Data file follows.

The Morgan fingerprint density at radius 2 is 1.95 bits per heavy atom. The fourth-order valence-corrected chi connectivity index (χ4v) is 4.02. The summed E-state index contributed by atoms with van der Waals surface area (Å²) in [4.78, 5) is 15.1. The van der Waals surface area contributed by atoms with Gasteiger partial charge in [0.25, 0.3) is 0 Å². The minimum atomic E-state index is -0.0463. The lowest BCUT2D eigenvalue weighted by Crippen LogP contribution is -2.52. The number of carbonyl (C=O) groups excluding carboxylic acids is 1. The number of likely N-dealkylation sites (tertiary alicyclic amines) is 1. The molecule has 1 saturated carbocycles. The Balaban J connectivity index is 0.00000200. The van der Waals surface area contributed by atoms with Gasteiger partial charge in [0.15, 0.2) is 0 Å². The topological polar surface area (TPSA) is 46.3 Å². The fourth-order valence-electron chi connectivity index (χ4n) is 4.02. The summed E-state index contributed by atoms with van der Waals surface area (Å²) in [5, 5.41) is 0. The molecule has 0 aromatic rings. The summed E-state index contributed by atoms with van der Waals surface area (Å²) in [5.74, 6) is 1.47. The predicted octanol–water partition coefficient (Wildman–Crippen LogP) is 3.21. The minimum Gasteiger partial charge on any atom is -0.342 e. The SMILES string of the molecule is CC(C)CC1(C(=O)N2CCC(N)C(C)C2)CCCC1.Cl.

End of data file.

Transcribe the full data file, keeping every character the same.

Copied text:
The Morgan fingerprint density at radius 2 is 1.95 bits per heavy atom. The fourth-order valence-corrected chi connectivity index (χ4v) is 4.02. The summed E-state index contributed by atoms with van der Waals surface area (Å²) in [4.78, 5) is 15.1. The van der Waals surface area contributed by atoms with Gasteiger partial charge in [0.25, 0.3) is 0 Å². The minimum atomic E-state index is -0.0463. The lowest BCUT2D eigenvalue weighted by Crippen LogP contribution is -2.52. The number of carbonyl (C=O) groups excluding carboxylic acids is 1. The number of likely N-dealkylation sites (tertiary alicyclic amines) is 1. The molecule has 1 saturated carbocycles. The Balaban J connectivity index is 0.00000200. The van der Waals surface area contributed by atoms with Gasteiger partial charge in [0.15, 0.2) is 0 Å². The topological polar surface area (TPSA) is 46.3 Å². The fourth-order valence-electron chi connectivity index (χ4n) is 4.02. The summed E-state index contributed by atoms with van der Waals surface area (Å²) in [5, 5.41) is 0. The molecule has 0 aromatic rings. The summed E-state index contributed by atoms with van der Waals surface area (Å²) in [5.74, 6) is 1.47. The predicted octanol–water partition coefficient (Wildman–Crippen LogP) is 3.21. The minimum Gasteiger partial charge on any atom is -0.342 e. The SMILES string of the molecule is CC(C)CC1(C(=O)N2CCC(N)C(C)C2)CCCC1.Cl.